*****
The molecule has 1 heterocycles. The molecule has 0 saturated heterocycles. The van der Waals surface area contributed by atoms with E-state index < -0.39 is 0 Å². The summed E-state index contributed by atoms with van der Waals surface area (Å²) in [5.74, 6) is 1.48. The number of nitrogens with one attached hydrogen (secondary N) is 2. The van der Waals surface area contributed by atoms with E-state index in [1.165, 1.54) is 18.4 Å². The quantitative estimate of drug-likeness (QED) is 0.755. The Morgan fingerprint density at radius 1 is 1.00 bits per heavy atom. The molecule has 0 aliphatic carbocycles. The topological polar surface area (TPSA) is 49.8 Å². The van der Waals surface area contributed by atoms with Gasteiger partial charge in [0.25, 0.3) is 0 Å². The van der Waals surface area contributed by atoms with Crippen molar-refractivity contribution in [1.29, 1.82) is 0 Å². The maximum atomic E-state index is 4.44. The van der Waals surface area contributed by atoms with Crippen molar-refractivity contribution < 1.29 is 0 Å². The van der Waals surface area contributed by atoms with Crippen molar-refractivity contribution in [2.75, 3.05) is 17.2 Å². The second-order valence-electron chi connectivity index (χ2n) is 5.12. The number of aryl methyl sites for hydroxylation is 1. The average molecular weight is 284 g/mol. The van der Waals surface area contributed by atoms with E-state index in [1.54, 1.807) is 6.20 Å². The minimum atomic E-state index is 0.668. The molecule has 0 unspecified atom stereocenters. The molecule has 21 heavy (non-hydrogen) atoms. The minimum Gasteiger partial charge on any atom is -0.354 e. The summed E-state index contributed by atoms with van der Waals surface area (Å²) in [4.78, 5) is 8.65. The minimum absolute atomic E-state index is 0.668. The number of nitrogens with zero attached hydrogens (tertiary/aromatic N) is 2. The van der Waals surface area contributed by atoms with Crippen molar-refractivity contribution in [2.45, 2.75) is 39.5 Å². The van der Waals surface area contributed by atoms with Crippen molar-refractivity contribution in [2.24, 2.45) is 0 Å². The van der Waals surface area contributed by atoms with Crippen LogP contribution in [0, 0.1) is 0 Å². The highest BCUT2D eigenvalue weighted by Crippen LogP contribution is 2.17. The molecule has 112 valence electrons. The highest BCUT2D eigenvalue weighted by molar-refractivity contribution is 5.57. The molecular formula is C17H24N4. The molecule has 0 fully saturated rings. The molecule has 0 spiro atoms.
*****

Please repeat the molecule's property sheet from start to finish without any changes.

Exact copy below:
The molecule has 1 heterocycles. The molecule has 0 saturated heterocycles. The van der Waals surface area contributed by atoms with E-state index < -0.39 is 0 Å². The summed E-state index contributed by atoms with van der Waals surface area (Å²) in [5.74, 6) is 1.48. The number of nitrogens with one attached hydrogen (secondary N) is 2. The van der Waals surface area contributed by atoms with E-state index in [1.165, 1.54) is 18.4 Å². The quantitative estimate of drug-likeness (QED) is 0.755. The Morgan fingerprint density at radius 1 is 1.00 bits per heavy atom. The molecule has 0 aliphatic carbocycles. The topological polar surface area (TPSA) is 49.8 Å². The van der Waals surface area contributed by atoms with Gasteiger partial charge in [0.25, 0.3) is 0 Å². The van der Waals surface area contributed by atoms with Crippen molar-refractivity contribution in [1.29, 1.82) is 0 Å². The maximum atomic E-state index is 4.44. The van der Waals surface area contributed by atoms with Crippen molar-refractivity contribution < 1.29 is 0 Å². The van der Waals surface area contributed by atoms with Crippen molar-refractivity contribution in [2.75, 3.05) is 17.2 Å². The second-order valence-electron chi connectivity index (χ2n) is 5.12. The number of aryl methyl sites for hydroxylation is 1. The average molecular weight is 284 g/mol. The van der Waals surface area contributed by atoms with E-state index in [1.54, 1.807) is 6.20 Å². The minimum atomic E-state index is 0.668. The molecule has 0 unspecified atom stereocenters. The molecule has 21 heavy (non-hydrogen) atoms. The minimum Gasteiger partial charge on any atom is -0.354 e. The summed E-state index contributed by atoms with van der Waals surface area (Å²) in [4.78, 5) is 8.65. The minimum absolute atomic E-state index is 0.668. The number of nitrogens with zero attached hydrogens (tertiary/aromatic N) is 2. The van der Waals surface area contributed by atoms with Crippen molar-refractivity contribution in [2.45, 2.75) is 39.5 Å². The van der Waals surface area contributed by atoms with Crippen molar-refractivity contribution in [2.24, 2.45) is 0 Å². The van der Waals surface area contributed by atoms with Crippen LogP contribution in [0, 0.1) is 0 Å². The highest BCUT2D eigenvalue weighted by Crippen LogP contribution is 2.17. The molecule has 112 valence electrons. The highest BCUT2D eigenvalue weighted by molar-refractivity contribution is 5.57. The molecular formula is C17H24N4. The molecule has 0 fully saturated rings. The molecule has 0 spiro atoms.